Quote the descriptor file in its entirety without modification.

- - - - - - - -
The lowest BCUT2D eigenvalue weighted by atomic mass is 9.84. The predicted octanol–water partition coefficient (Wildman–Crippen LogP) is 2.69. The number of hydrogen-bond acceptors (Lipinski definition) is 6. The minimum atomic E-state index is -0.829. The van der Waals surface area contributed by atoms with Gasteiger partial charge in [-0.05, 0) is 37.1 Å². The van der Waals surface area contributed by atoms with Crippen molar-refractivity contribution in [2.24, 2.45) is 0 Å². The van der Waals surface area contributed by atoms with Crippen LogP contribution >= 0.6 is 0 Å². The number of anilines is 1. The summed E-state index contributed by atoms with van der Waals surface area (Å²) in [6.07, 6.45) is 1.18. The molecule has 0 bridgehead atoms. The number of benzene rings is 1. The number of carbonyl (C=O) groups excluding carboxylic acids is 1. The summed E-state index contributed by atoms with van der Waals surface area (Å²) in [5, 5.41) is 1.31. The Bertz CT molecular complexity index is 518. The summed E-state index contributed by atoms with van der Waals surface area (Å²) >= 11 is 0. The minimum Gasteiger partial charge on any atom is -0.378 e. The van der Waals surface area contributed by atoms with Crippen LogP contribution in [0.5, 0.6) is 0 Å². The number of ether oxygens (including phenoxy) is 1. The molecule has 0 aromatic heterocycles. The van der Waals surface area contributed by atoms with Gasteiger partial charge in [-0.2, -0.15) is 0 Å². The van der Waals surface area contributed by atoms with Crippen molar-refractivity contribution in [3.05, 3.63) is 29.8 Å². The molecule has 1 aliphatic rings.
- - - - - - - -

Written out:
The lowest BCUT2D eigenvalue weighted by atomic mass is 9.84. The predicted octanol–water partition coefficient (Wildman–Crippen LogP) is 2.69. The number of hydrogen-bond acceptors (Lipinski definition) is 6. The minimum atomic E-state index is -0.829. The van der Waals surface area contributed by atoms with Gasteiger partial charge in [-0.05, 0) is 37.1 Å². The van der Waals surface area contributed by atoms with Crippen molar-refractivity contribution in [2.24, 2.45) is 0 Å². The van der Waals surface area contributed by atoms with Crippen LogP contribution >= 0.6 is 0 Å². The number of anilines is 1. The summed E-state index contributed by atoms with van der Waals surface area (Å²) in [6.07, 6.45) is 1.18. The molecule has 0 bridgehead atoms. The number of benzene rings is 1. The number of carbonyl (C=O) groups excluding carboxylic acids is 1. The summed E-state index contributed by atoms with van der Waals surface area (Å²) in [5, 5.41) is 1.31. The Bertz CT molecular complexity index is 518. The summed E-state index contributed by atoms with van der Waals surface area (Å²) >= 11 is 0. The minimum Gasteiger partial charge on any atom is -0.378 e. The van der Waals surface area contributed by atoms with Crippen LogP contribution in [0.5, 0.6) is 0 Å². The number of ether oxygens (including phenoxy) is 1. The molecule has 0 aromatic heterocycles. The van der Waals surface area contributed by atoms with Gasteiger partial charge in [-0.2, -0.15) is 0 Å². The van der Waals surface area contributed by atoms with Crippen molar-refractivity contribution in [3.05, 3.63) is 29.8 Å². The molecule has 1 aliphatic rings.